Q. How much of the narration springs from the book or was your decision?
Todd Field: The narration is performed by an actor out of Boston, a theatre actor named Will Lyman who I had known from a programme called Frontline. I like that programme very much mainly because it’s framed in an incredibly even-handed way. You can’t really classify it as being armchair liberalism or conservatism. It’s probably the most even-handed form of reportage that we have in our country and his voice has a really unique authority to it that’s probably the closest thing in terms of my generation to what we would have as Edward R Murrow or Walter Cronkite. The thing that struck me about his voice is that I would believe him if he told me anything and that was very important for this narration. As soon as I proposed this idea to Tom while we were in the room together and starting on the script, I said I knew what the voice is and started doing very bad imitations of Will Lyman for him. Having said that, I didn’t ask Will to do it until after the script was complete, so had he said no I don’t know what I would have done.

Q. Comeback of the year must go to Jackie Earle Haley. What made you choose him?
Todd Field: Well, I hadn’t started looking for that character yet. Typically, we don’t have this problem in theatre but we have this problem in film which is that typically if you’re what’s considered a “character actor” there’s only five people that get those roles, male or female. There were all kinds of reasons because we’re not going to meet this character until about an hour into the picture and most of what we assume about him is through the eyes of other people, so I didn’t want to spend two reels trying to forget “oh, it’s that actor playing this role”. I wanted to really find someone who I hadn’t seen before. I hadn’t started looking, honestly, but this tape arrived and somehow Jackie had got his hands on a very, very early draft of Little Children that I’d never circulated. To this day, I still don’t know how he got it but he made this 20-minute film of himself playing this character which was extraordinary.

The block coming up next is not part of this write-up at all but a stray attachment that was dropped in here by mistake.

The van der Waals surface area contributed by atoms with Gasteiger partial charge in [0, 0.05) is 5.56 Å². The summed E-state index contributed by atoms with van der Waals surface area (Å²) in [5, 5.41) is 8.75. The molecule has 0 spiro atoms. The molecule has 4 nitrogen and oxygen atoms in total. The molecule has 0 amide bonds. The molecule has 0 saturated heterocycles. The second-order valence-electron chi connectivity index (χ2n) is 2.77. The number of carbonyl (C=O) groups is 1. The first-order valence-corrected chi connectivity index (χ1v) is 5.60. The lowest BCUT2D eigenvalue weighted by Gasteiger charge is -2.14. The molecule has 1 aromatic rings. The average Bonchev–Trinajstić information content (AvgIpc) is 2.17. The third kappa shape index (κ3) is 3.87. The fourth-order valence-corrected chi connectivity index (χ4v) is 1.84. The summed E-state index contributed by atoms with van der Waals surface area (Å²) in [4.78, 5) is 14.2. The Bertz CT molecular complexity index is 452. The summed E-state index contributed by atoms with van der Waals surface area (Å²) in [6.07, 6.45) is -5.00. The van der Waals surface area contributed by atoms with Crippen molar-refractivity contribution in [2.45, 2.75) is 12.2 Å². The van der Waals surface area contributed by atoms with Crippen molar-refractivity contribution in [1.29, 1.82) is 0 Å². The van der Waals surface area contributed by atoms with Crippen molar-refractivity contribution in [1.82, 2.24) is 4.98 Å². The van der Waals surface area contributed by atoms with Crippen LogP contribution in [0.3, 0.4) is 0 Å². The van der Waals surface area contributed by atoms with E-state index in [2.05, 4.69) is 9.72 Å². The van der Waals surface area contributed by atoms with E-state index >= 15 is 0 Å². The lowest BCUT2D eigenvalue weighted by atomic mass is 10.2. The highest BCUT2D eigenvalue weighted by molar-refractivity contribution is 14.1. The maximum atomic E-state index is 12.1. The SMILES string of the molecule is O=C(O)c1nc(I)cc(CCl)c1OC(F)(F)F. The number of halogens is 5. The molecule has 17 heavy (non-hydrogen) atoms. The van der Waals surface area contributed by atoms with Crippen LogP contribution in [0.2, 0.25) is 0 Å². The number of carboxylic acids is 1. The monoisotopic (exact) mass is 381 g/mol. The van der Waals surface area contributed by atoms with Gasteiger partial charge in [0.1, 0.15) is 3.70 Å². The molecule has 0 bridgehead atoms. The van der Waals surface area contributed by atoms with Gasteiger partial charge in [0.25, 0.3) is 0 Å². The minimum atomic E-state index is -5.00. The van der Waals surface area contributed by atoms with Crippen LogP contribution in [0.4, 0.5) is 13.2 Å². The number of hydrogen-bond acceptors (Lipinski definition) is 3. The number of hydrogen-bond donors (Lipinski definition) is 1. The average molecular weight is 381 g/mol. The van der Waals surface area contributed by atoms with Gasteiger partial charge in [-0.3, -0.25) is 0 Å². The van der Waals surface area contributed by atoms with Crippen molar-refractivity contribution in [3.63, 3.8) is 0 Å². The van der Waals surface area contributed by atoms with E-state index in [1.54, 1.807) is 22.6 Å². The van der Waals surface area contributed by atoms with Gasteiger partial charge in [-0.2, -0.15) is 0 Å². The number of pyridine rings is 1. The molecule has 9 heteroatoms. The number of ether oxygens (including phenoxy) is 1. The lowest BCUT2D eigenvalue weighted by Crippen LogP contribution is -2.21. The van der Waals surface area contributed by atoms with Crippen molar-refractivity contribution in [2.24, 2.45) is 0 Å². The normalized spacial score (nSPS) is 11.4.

The next day I saw Kate and said: “When you were down in Louisiana on Steven Zaillian’s film did you happen to come across Jackie Earle Haley?” And she said: “Oh my God, yes of course I did and he’s wonderful, he’s marvelous, are you thinking about him for this part?” I told her about the film and said I didn’t know where it came from. But she said: “Well, if you have him in you have to let me come in and read with him, I want to read with him.” So I rang him up and asked him to come to New York, he did, and they played the last scene together. It was one of those really beautiful moments that you have as an actor if you’re very fortunate sometimes, where you want something really badly and you come and you take it for yourself. No one gave him that role; he wanted it. He was very nervous but Kate was rooting for him, I was rooting for him because it had been a long time since Jackie had really played a role. It was a fantastic thing – actors wear their hearts on their sleeve – they have to, it’s an occupational hazard – and it’s wonderful when it works out like that.

Kate Winslet: Todd gave him the part on the spot; that’s such an actor’s dream and Jackie actually burst into tears.

Read our review of Little Children

Read our interview with Kate Winslet